Housing starts increased 3.5% in May to 560,000 units at an annual rate
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Implications:  Housing starts bounced back in May, coming in well above consensus expectations.  Last month we said the drop in starts in April was due to an unusually violent tornado season because, on net, the entire decline happened in the South.  Outside of that one region, starts were up.  In other words, last month's report did not signal a future downward trend.  And, as we anticipated, starts rebounded in May.  We believe home building has finally hit a long-term inflection point and will be riding a substantial upward trend over the next several years, just to get back to a "normal" pace of new residential construction.  Right now, the number of homes under construction is at the lowest levels on record (dating back to 1970). As excess inventories continue to be worked off, home building will need to increase substantially.  In fact, the pace of home building is so low that inventory reductions will continue at a robust pace even as home building begins its long-term recovery.  The chart above shows that the upward trend has already begun for multi-unit homes. In other news this morning, initial claims for unemployment insurance fell 16,000 last week to 414,000.  Continuing claims for regular state benefits declined 21,000 to 3.68 million.  Also, in other news, the Philadelphia Fed index, a measure of manufacturing activity in that region, fell to -7.7 in June from 3.9 in May.  The index has dropped steeply since hitting a 25-year high back in March.  We think this is due to supply-chain disruptions from Japan and that the manufacturing sector will rebound sharply in the months ahead.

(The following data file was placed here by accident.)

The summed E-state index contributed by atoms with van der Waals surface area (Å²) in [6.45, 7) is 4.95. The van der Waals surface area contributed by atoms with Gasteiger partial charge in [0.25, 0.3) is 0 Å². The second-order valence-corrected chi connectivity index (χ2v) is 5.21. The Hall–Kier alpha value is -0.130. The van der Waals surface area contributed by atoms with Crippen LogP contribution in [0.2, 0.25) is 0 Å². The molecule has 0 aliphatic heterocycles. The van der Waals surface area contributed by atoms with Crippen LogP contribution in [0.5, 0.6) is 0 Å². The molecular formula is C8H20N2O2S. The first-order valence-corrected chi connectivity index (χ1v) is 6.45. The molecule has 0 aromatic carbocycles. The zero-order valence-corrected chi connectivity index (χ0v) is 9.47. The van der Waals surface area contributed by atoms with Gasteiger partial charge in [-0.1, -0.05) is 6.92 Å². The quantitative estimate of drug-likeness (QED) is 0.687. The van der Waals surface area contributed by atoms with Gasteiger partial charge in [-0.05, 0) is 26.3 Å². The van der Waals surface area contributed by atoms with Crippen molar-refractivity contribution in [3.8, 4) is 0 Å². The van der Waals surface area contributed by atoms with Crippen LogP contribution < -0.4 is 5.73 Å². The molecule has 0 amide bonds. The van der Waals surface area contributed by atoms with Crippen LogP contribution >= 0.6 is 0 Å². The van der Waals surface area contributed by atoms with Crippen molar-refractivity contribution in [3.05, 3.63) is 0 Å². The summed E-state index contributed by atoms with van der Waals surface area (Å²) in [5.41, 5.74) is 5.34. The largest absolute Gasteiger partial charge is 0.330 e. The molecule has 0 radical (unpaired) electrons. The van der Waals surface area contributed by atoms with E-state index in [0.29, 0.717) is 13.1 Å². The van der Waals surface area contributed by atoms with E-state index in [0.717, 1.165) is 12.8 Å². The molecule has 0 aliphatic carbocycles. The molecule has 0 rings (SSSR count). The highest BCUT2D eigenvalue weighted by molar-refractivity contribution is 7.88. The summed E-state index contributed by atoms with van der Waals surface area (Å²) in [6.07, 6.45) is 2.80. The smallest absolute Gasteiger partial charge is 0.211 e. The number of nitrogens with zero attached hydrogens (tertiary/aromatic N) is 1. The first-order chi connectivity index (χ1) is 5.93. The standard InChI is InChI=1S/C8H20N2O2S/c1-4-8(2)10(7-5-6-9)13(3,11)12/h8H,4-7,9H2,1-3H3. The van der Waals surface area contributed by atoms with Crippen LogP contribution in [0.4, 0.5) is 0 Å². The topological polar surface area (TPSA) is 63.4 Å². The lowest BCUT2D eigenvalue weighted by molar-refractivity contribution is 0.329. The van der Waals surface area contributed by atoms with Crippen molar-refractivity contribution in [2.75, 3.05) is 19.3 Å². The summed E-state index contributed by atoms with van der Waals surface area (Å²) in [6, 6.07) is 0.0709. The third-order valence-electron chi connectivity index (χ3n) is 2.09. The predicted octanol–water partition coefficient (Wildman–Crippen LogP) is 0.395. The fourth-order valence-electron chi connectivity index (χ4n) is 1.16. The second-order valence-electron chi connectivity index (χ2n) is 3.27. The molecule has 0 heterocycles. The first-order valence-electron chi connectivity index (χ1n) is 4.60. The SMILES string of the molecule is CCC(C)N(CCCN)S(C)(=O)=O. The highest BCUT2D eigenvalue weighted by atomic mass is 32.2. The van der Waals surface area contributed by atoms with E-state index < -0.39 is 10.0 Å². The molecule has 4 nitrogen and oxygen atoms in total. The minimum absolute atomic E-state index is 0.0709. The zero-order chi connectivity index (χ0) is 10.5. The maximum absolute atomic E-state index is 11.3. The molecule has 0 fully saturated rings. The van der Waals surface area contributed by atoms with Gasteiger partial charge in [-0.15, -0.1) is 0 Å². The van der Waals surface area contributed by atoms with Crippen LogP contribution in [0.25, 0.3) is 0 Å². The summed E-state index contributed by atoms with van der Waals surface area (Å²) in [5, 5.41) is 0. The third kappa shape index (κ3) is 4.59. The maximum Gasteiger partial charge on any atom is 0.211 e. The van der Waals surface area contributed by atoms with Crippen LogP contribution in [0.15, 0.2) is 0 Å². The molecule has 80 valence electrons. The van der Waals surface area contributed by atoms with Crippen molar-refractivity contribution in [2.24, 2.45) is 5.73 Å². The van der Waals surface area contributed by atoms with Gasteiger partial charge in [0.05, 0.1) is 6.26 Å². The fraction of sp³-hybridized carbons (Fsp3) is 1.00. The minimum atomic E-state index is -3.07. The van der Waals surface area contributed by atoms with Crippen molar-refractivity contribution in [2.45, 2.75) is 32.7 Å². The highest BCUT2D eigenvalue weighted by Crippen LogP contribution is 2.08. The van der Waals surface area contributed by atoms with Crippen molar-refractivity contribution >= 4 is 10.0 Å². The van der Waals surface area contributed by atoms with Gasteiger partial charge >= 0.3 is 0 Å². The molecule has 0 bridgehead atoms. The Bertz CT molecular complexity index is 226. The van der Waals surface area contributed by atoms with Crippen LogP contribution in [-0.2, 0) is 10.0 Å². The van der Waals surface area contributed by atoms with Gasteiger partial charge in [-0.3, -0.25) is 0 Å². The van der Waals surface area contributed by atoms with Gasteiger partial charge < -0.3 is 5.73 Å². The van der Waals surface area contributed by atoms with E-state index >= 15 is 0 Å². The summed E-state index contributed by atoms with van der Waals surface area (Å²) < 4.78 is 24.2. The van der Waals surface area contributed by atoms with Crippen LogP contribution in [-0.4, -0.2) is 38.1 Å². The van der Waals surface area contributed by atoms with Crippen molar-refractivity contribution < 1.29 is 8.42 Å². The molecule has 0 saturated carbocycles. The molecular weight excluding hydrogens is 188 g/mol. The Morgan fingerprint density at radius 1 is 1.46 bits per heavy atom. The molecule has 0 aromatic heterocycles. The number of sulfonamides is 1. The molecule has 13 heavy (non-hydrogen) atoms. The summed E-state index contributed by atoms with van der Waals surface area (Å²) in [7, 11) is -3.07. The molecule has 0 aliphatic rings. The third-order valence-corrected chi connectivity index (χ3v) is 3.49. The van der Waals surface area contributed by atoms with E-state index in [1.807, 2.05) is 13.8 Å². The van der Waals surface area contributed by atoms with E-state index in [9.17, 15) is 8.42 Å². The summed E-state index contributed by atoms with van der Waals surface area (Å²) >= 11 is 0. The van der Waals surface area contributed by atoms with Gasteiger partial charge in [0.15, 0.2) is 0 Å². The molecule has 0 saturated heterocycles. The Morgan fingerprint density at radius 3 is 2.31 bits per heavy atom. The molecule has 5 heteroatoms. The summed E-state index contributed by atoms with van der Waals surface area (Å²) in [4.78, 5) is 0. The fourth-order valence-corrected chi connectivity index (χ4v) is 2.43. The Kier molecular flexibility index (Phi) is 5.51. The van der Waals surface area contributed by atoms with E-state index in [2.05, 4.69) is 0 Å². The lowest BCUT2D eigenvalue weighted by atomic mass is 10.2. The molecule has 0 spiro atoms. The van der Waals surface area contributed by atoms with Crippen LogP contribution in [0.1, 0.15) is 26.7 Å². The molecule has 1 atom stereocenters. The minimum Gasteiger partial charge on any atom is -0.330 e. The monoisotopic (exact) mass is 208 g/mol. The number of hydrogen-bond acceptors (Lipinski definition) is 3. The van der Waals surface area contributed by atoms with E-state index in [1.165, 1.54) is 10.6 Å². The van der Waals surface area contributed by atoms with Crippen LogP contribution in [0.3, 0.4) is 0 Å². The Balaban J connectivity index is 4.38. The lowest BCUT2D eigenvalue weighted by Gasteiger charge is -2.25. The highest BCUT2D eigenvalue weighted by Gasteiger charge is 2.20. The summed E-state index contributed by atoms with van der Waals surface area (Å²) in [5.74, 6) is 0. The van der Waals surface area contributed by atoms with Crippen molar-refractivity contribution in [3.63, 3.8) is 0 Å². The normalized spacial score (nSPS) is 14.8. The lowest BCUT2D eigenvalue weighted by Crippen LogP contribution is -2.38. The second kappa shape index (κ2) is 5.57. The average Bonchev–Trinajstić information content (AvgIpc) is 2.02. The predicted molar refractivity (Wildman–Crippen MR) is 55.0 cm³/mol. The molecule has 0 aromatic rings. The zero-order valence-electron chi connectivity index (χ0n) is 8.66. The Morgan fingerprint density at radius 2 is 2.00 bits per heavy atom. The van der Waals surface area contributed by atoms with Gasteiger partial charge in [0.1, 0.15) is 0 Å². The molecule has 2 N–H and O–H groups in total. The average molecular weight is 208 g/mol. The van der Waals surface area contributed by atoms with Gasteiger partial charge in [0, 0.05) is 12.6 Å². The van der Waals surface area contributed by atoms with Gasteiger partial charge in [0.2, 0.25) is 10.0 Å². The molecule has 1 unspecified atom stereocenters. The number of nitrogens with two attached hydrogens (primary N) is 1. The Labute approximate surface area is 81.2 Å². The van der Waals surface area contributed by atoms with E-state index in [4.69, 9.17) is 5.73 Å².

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Posted on Thursday, June 16, 2011 @ 10:10 AM

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